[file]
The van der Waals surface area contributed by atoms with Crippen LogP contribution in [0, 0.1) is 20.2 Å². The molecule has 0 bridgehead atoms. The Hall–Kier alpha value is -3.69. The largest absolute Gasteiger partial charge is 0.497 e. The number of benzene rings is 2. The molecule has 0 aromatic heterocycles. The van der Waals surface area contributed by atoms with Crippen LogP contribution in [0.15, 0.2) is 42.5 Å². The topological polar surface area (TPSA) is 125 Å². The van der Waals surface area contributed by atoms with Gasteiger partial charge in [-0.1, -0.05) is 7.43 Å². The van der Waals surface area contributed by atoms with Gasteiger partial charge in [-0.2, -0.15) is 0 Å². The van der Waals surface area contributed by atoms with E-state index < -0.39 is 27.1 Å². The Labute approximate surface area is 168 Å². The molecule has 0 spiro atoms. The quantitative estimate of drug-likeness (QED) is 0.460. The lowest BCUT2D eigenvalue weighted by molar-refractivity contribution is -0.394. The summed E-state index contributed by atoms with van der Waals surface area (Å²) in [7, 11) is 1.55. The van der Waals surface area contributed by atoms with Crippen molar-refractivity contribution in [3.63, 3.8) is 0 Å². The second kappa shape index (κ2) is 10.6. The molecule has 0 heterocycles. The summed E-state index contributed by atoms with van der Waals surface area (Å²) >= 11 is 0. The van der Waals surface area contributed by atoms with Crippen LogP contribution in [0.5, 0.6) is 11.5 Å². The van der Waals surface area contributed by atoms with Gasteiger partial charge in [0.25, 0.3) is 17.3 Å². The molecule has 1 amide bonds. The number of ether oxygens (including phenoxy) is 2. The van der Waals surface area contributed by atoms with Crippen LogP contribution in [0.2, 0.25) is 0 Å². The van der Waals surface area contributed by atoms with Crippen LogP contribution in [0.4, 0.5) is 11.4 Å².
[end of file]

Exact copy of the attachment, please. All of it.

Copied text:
The van der Waals surface area contributed by atoms with Crippen LogP contribution in [0, 0.1) is 20.2 Å². The molecule has 0 bridgehead atoms. The Hall–Kier alpha value is -3.69. The largest absolute Gasteiger partial charge is 0.497 e. The number of benzene rings is 2. The molecule has 0 aromatic heterocycles. The van der Waals surface area contributed by atoms with Crippen LogP contribution in [0.15, 0.2) is 42.5 Å². The topological polar surface area (TPSA) is 125 Å². The van der Waals surface area contributed by atoms with Gasteiger partial charge in [-0.1, -0.05) is 7.43 Å². The van der Waals surface area contributed by atoms with Gasteiger partial charge in [-0.2, -0.15) is 0 Å². The van der Waals surface area contributed by atoms with E-state index < -0.39 is 27.1 Å². The Labute approximate surface area is 168 Å². The molecule has 0 spiro atoms. The quantitative estimate of drug-likeness (QED) is 0.460. The lowest BCUT2D eigenvalue weighted by molar-refractivity contribution is -0.394. The summed E-state index contributed by atoms with van der Waals surface area (Å²) in [7, 11) is 1.55. The van der Waals surface area contributed by atoms with Crippen molar-refractivity contribution in [3.63, 3.8) is 0 Å². The second kappa shape index (κ2) is 10.6. The molecule has 0 heterocycles. The summed E-state index contributed by atoms with van der Waals surface area (Å²) >= 11 is 0. The van der Waals surface area contributed by atoms with Crippen LogP contribution in [0.5, 0.6) is 11.5 Å². The van der Waals surface area contributed by atoms with Gasteiger partial charge in [0.25, 0.3) is 17.3 Å². The molecule has 1 amide bonds. The number of ether oxygens (including phenoxy) is 2. The van der Waals surface area contributed by atoms with Crippen LogP contribution in [0.2, 0.25) is 0 Å². The van der Waals surface area contributed by atoms with Crippen LogP contribution in [0.4, 0.5) is 11.4 Å².